Sense at Silchester

In my recent post More discoveries from Roman Britain I noted the threat to install a solar panel facility at the site of the Roman town of Calleva Atrebatum at Silchester. Happily the local authority has now emphatically rejected this planning application as can be read in an illustrated Mail Online article, which includes a summary of the history of the Roman town, at Plans for solar farm next to Roman village are REJECTED

Sunday 24 April 2022

Medieval English Hospitals

The Gresham College lectures are always worth watching on YouTube and none more so than one from a symposium ten years ago delivered by Professor Carole Rawcliffe on hospitals in medieval England. 

She begins by saying she has an evangelical intention to correct misunderstanding of these relatively little known institutions and she does so with intellectual honesty and commitment, fine examples and gentle humour. In under an hour she sets out her case and then supplements it in her answers to questions afterwards. It really is a talk I cannot commend too highly if you are interested in medieval life.

Understanding Anglo Saxon royal feasts

The BBC News website has an interesting article about the latest research into records of food renders to Anglo-Saxon kings which has been combined with archaeological analysis of human remains that looks at diet and social status. The result is to argue that an Anglo-Saxon king did not spend all his free time in gluttonous meat eating at feasts but rather that he usually enjoyed a relatively frugal diet not unlike his subjects, with relatively little meat, except on those occasions when he was entertained whilst travelling or at religious festivals.

I attended online an IHR seminar last year about part of this research into the scale and reason for the food renders listed in Anglo-Saxon source material for certain estates. The quantities of perishable food listed were not to feed a voracious household but a list of provisions to feed it and the local community when the King visited as part of his regular schedule of administration and dispensation of justice.

Not only do the lists indicate the basic ingredients for cooking for such a gathering - and hence the huge quantities listed - but they also demonstrate Anglo-Saxon kingship in action, travelling to see and be seen, going to administer justice and resolve disputes or difficulties, and forging social and political ties with local communities.

The article, which has a slightly misleading title ( perhaps reflecting modern attitudes ) can be read at Anglo-Saxon kings mostly vegetarian, study finds

A Hanseatic Cog in Tallinn

The Mail Online reports the discovery on a building site in the Estonian capital Tallinn of the very substantial remains of a Hanseatic cog dated by dendrochronology to 1298. It is not far from another such wreck discovered two years ago and both were originally in the mouth of a now silted up river. 

By coincidence I was looking at some YouTube  videos about the Hanseatic League a few weeks ago. These give insight into the history of the League, the lives of its members and its legacy today.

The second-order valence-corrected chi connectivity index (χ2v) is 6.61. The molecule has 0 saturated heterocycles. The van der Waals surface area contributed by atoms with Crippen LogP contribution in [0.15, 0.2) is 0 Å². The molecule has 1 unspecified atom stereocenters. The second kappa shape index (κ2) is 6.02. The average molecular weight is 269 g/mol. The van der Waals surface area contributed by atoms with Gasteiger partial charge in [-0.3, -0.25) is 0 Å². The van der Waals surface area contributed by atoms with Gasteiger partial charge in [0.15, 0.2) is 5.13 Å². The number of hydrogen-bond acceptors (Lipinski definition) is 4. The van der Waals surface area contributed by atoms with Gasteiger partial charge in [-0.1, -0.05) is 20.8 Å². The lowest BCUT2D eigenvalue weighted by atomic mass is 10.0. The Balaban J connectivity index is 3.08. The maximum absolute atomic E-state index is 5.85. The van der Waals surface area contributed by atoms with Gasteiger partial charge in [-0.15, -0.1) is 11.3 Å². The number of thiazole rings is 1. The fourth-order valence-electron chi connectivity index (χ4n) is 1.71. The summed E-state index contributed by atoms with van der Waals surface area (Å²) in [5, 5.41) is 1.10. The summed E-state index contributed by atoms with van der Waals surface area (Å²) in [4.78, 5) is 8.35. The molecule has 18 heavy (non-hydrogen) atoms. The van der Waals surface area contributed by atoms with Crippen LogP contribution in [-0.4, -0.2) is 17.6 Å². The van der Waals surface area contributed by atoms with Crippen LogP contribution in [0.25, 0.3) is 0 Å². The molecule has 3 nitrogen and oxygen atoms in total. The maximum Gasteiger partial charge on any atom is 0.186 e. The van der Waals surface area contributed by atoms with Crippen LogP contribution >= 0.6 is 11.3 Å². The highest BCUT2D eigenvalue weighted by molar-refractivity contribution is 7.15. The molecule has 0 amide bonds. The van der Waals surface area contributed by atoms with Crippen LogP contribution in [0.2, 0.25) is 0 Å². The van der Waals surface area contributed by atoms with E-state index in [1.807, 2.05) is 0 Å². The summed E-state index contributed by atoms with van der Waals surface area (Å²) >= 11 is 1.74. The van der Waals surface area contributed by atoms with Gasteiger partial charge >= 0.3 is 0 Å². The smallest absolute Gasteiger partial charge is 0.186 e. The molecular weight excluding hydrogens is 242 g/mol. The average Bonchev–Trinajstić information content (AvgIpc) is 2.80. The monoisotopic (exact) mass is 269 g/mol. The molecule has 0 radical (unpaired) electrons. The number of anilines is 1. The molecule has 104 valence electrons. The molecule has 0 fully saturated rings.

What Was the Hanseatic League? and Hanseatic League provide an introduction to the history of the Hanseatic League and how it operated. 

There is a more academic lecture to the Legatum Institute by the distinguished historian David Abulafia which is splendidly lucid and informative, and really worth watching, at Lubeck and the Hanseatic League: The Birthplace of the Common Market with David Abulafia

Once you get past the sponsors advertisement for online gaming Life of a Hansa Merchant : Hanseatic League History looks in a slightly humerous cartoon format whilst still being informative at the life of a young recruit to the Bergen kontor of the League in the fifteenth century - a subject touched upon by Prof. Abulafia.

The origins and nature of cogs is shown in What Type of Ship Is a Cog?

Medieval Sailors vs Modern Day Sailors looks at, and indeed goes sailing on, a reconstructed cog based in Kampen ( the home town of Thomas à Kempis ) in the Netherlands which regularly sails on the Ijesselmeer.

I acquired a greater awareness of the part played in late medieval English and European trading life through looking at the life of Boston in Lincolnshire where the future Bishop Fleming was Rector from 1408-20. After the Steelyard in London the Boston Kontor was probably the most important of the Hanseatic centres in England, and trading especially with Norway through Bergen - the merchants were the Bergenfahrer.

These ties were not just commercial as can be seen in linked artistic styles in England and Norway - most notably the piers with their curling flourishes along their shafts in the thirteenth century choir of Lincoln cathedral that are replicated, uniquely, in that at Trondheim.

However as the ship in Tallin demonstrates the Hanse bound together a much wider series of  routes and commodities, linking the Baltic and the North Sea, the Gulf of Finland to The Wash - a salutary reminder in our present uncertain times.

Thursday 21 April 2022